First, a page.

News is ultimately subjective – if our political reporters are mostly white, then our democracy suffers
Illustration by Tracy Worrall
Although the diversity of Parliament has improved considerably in recent years, Anne Alexander remains one of a handful of BAME Lobby journalists. So why does political journalism fail to match the make-up of the very politicians it holds to account?
“Hey sister!” the MP said to me with a beaming smile, holding their hand up expectantly, ready to receive a high five. But they were left hanging, as I looked at them, quizzically, wondering if slapping hands in the air was an appropriate way for me, a journalist, to greet a Member of Parliament.
And then suddenly, the dawning on their face that I was not the person they thought I was.
And then my realisation as to who they almost certainly had mistaken me for.
Dawn Butler MP.
It was 2005, not long after the general election, and Butler was one of the new intake of Labour MPs.
We’re about the same age, same Caribbean heritage, similar size and had similar hair at the time. I have to accept it was an easy mistake to make.
Especially since there were very few women who looked like me or Butler at Parliament.
Butler had just become one of a grand total of 15 BAME MPs out of 646 members returned at that year’s general election.
And I was one of just five visibly ethnic minority journalists in the Lobby and wider Parliamentary Press Gallery, which currently has around 230 accredited journalists, based on its most up to date list.
Fifteen years on, Butler is now one of 63 BAME MPs, after the 2019 General Election delivered the most diverse House of Commons in history (not just in terms of ethnic mix, but also in terms of women and open LGBTQ representation) – four times more than in 2005.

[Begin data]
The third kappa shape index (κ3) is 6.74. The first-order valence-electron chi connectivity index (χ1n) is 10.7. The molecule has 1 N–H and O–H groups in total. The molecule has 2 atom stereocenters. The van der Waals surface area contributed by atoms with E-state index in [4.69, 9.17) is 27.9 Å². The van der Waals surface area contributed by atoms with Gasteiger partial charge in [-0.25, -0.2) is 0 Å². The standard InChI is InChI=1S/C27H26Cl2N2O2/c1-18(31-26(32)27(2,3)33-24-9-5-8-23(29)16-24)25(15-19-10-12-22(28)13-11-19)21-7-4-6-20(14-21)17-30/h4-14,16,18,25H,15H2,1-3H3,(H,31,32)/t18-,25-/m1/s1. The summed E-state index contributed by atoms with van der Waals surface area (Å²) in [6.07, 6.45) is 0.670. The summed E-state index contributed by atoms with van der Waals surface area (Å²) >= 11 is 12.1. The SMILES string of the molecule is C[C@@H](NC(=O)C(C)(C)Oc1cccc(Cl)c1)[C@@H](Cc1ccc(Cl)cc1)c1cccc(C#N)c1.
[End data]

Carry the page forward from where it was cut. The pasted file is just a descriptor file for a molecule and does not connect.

Just under 10% of MPs are now BAME. They’re still under-represented if you consider the 14% of the population who identify as non-white, according to the 2011 census, but it is progress.
In the case of the Lobby, however, there has been no change.
I remain one of a handful of BAME Lobby journalists.
Having spoken and written about the lack of diversity in the Lobby and journalism more widely in recent months, I was struck by the fact that the political parties have managed to make more strides in terms of diverse representation in the past 20 years or so than the profession I am part of.
Black Britons…make up approximately 3% of the British population but just 0.2% of journalists
Obviously, an MP is a public figure funded by the state, and a journalist is normally a private figure, working mostly for commercial undertakings.
But both roles are an important part of our democracy.
I thought of the encounter with Butler’s colleague and wondered why political journalism continues to be left behind – and also what we are missing out on as a democracy due to this continuing lack of diversity.
Part of the problem may be that being in the Lobby is considered a senior job in journalism – and very few get to the top.
It normally takes years of hard work, covering general news before getting the chance to specialise in politics.
Then there is the competition for precious Lobby positions which don’t come up that often. And the reason why we have this effective bed blocking is because it’s an incredible privilege to be part of the Lobby, and Parliament is a very hard place to leave once you start working here.